Four reasons why I can’t support the 20-week abortion ban and you shouldn’t either
Editor’s note: The U.S. House of Representatives will vote on H.R. 36, the Pain-Capable Unborn Child Protection Act, on Thursday. Even within the pro-life movement there are differing opinions on the strategy behind the bill, and today LifeSiteNews is running opposing opinion pieces laying out the case for and against the bill. Concerned Women for America President Penny Nance argues in favour of the bill in her op-ed, “Why the pro-life movement should unite behind the pain-capable 20-week abortion ban,” available here.
The 114th Congress has decided to make the Pain-Capable Unborn Child Protection Act one of its legislative priorities. Rep. Trent Franks’ House Resolution (H.R.) 36 is the brainchild of several mainstream national pro-life organizations and is not new to Congress.
In 2013, the House passed a similar bill, but it never received a vote in the Democrat-controlled Senate. Now, the House leadership intends to bring it to the floor next Thursday, January 22, on the 42nd anniversary of Roe v. Wade.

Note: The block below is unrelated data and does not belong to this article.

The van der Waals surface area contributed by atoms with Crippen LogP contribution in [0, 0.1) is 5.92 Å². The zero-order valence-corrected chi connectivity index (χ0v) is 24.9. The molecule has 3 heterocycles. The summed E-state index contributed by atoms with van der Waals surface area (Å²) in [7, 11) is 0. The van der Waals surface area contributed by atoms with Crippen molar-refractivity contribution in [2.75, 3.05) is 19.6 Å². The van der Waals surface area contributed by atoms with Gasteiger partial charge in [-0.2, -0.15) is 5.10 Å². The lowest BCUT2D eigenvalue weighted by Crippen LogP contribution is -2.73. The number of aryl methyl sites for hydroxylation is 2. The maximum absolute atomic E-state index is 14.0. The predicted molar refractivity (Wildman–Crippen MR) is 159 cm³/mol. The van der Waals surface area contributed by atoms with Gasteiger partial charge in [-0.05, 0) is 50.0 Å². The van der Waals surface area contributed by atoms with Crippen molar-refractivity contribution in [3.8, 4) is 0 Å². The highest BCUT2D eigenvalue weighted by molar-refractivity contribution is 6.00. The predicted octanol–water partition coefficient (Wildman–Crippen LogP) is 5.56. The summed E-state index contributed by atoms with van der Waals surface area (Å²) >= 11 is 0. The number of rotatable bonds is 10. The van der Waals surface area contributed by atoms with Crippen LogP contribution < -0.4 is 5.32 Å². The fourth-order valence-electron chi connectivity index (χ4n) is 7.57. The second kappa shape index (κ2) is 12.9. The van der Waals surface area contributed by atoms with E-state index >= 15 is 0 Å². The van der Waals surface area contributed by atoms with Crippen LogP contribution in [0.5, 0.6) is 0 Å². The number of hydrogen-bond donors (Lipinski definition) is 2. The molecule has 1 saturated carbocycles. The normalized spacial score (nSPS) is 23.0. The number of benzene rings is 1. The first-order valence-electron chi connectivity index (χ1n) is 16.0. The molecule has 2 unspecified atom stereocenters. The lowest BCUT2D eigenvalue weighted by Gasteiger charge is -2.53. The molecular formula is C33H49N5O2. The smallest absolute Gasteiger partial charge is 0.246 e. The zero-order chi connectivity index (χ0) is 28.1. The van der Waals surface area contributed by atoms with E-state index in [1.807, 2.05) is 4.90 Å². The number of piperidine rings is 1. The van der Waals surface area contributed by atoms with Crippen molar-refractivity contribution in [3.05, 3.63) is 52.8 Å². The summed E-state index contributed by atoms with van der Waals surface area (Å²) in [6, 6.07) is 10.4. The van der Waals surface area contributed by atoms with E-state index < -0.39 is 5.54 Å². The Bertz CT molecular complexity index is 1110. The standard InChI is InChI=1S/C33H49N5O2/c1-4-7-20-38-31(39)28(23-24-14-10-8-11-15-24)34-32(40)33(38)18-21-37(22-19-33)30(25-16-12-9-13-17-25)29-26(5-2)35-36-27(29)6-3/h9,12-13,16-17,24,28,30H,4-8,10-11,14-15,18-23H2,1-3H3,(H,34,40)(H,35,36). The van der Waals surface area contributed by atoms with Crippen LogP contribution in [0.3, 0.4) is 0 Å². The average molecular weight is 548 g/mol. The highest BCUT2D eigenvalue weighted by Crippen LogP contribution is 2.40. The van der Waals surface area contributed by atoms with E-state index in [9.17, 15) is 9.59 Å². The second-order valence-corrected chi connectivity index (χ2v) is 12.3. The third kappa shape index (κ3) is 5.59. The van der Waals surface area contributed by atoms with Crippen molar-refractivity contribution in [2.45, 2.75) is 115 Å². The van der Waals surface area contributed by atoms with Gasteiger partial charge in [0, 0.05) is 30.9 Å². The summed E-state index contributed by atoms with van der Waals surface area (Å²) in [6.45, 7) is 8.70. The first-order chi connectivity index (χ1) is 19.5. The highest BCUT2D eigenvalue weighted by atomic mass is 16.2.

While it could be a good sign that the GOP is willing to take up anything for the pro-life cause, a close analysis of this bill proves otherwise.
For starters, it is highly unlikely that this bill will be approved by Congress, for even if the bill passes the House, it will not be able get enough support in the Senate. But assuming that both houses of Congress were to pass the bill, President Obama is already on record stating that he will veto this type of bill. Given the supermajorities needed to overcome a presidential veto, this bill has almost no chance of becoming law or saving any children through its enforcement.
Of course, the fact alone that this bill cannot pass does not mean that it should be opposed. Many good legislative measures are meant primarily to educate the public or to make incremental gains toward an end goal. Unfortunately, H.R. 36 is so morally and logically flawed as to fail as a teaching or incremental tool.
These are the reasons why pro-lifers should oppose H.R. 36:
1. The bill is a prime example of pro-life legislation that makes pro-lifers complicit with the crime of abortion.
The operative section of the bill is titled “requirements for abortion.” In that section, the bill lays out the procedures that have to be followed in order to legally murder a child in the womb.
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To illustrate the moral recklessness involved in this bill, imagine if we substituted abortion with the morally equivalent crime of infanticide. No matter how bad the status quo were, can you imagine advocating a bill that contained a section entitled “requirements for infanticide”?
2. This bill is based on a value judgement about the dignity of life that is contrary to our core principles.